On the deadly threat of modernism and the decisive action of the papacy during this inside crisis, much has been written and many have criticized the pope’s actions, deemed too harsh on the protagonists. Again, Merry del Val more than anyone else, had the keen understanding of the gravity of the situation and could not afford the universal flock to be gangrened by such internal toxins. The cardinal’s anti-modernism predated his elevation to the office of Secretary of State. He opposed the heresy of Americanism, condemned by Leo XIII’s Apostolic Letter of 1899, Testem benevolentiae. That same year, he spoke out against the book, External Religion, written by future modernist George Tyrrell, and wrote to Cardinal Vaughan about the heresies of the scientist St. George Jackson Mivart. He promised papal approbation of Vaughan’s plan for the hierarchy’s joint pastoral letter condemning Liberal Catholicism in 1900.

Once in a position of authority as the pope’s right arm, Merry del Val wrote the cover letter to Cardinal Richard of Paris for the decree of the Holy Office to place five of the Abbé Alfred Firmin Loisy’s books on the Index of Forbidden Books, and repudiated Loisy’s subsequent limited submission. He wrote the letter of 1904 dissolving the Italian Opera dei Congressi, thereby bringing this Italian lay body directly under the Church’s authority, in accordance with the principles of legitimate Catholic Action. He favored a similar subordination to the Church of the center party in Germany. In 1910, he participated in the papal condemnation of the French Liberal movement of the Sillon.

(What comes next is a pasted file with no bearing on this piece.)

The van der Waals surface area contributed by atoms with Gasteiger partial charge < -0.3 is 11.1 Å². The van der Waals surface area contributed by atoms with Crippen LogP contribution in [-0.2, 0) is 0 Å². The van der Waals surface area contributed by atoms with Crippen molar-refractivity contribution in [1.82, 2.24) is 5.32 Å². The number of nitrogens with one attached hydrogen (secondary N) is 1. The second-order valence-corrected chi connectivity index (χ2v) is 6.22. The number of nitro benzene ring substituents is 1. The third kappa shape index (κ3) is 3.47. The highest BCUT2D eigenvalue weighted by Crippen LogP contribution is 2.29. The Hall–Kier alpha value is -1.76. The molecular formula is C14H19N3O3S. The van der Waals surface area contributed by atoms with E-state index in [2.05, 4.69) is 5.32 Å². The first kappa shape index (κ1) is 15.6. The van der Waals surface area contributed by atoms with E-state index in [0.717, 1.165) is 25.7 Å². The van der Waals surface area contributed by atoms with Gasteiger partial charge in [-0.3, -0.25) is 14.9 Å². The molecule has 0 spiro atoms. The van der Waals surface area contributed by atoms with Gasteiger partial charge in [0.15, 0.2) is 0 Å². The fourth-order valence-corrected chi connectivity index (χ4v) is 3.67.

After the pope’s death, Cardinal Merry del Val maintained a boundless devotion to Pius X: he was at the origin of the petition that opened his canonization process. On the 20th of each month, the day of the pope’s death, he celebrated a Mass for the repose of his soul. He asked to be buried “as close as possible to my most beloved father and pontiff Pius X.” At his death in Rome in 1930, his body was carried by young men from the Trastevere to the crypt of St. Peter’s and buried near the tomb of Pius X. The inscription on his marble cenotaph reads Da mihi animas—Coetera tolle (“give me souls—take the rest”), a mystical application of Abraham’s words, “Give me the persons, and the rest take to thyself” (Gen. 14:21). At the request of the Spanish hierarchy the cause for his canonization was introduced in 1953. The informative process was completed in 1956 and published in 1957. His cause, however, has made little progress since Vatican II.

Note. Much of this article is borrowed from De vita Contemplativa, Franciscan Sister of the Immaculate, Italy, http://www.catholicculture.org/culture/library/view.cfm?recnum=9263